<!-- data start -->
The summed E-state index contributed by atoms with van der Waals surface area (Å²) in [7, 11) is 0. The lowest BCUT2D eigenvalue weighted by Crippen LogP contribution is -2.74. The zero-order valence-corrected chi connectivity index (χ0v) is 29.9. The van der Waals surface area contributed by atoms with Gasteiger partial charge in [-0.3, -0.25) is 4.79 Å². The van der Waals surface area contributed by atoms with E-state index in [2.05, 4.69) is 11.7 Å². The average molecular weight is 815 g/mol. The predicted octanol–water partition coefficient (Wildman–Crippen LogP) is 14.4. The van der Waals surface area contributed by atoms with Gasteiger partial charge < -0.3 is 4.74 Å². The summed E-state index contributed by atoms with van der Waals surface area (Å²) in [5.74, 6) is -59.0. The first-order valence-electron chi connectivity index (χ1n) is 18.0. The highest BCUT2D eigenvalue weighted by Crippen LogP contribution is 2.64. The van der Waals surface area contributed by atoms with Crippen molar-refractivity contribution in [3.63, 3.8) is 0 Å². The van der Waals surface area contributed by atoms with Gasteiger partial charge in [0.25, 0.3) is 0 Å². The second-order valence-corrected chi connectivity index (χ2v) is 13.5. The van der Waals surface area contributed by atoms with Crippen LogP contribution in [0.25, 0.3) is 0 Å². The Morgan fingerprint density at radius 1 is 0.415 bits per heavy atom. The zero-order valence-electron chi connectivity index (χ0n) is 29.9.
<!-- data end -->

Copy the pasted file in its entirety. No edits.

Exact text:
The summed E-state index contributed by atoms with van der Waals surface area (Å²) in [7, 11) is 0. The lowest BCUT2D eigenvalue weighted by Crippen LogP contribution is -2.74. The zero-order valence-corrected chi connectivity index (χ0v) is 29.9. The van der Waals surface area contributed by atoms with Gasteiger partial charge in [-0.3, -0.25) is 4.79 Å². The van der Waals surface area contributed by atoms with E-state index in [2.05, 4.69) is 11.7 Å². The average molecular weight is 815 g/mol. The predicted octanol–water partition coefficient (Wildman–Crippen LogP) is 14.4. The van der Waals surface area contributed by atoms with Gasteiger partial charge < -0.3 is 4.74 Å². The summed E-state index contributed by atoms with van der Waals surface area (Å²) in [5.74, 6) is -59.0. The first-order valence-electron chi connectivity index (χ1n) is 18.0. The highest BCUT2D eigenvalue weighted by Crippen LogP contribution is 2.64. The van der Waals surface area contributed by atoms with Crippen molar-refractivity contribution in [3.63, 3.8) is 0 Å². The van der Waals surface area contributed by atoms with Gasteiger partial charge in [0.25, 0.3) is 0 Å². The second-order valence-corrected chi connectivity index (χ2v) is 13.5. The van der Waals surface area contributed by atoms with Crippen LogP contribution in [0.25, 0.3) is 0 Å². The Morgan fingerprint density at radius 1 is 0.415 bits per heavy atom. The zero-order valence-electron chi connectivity index (χ0n) is 29.9.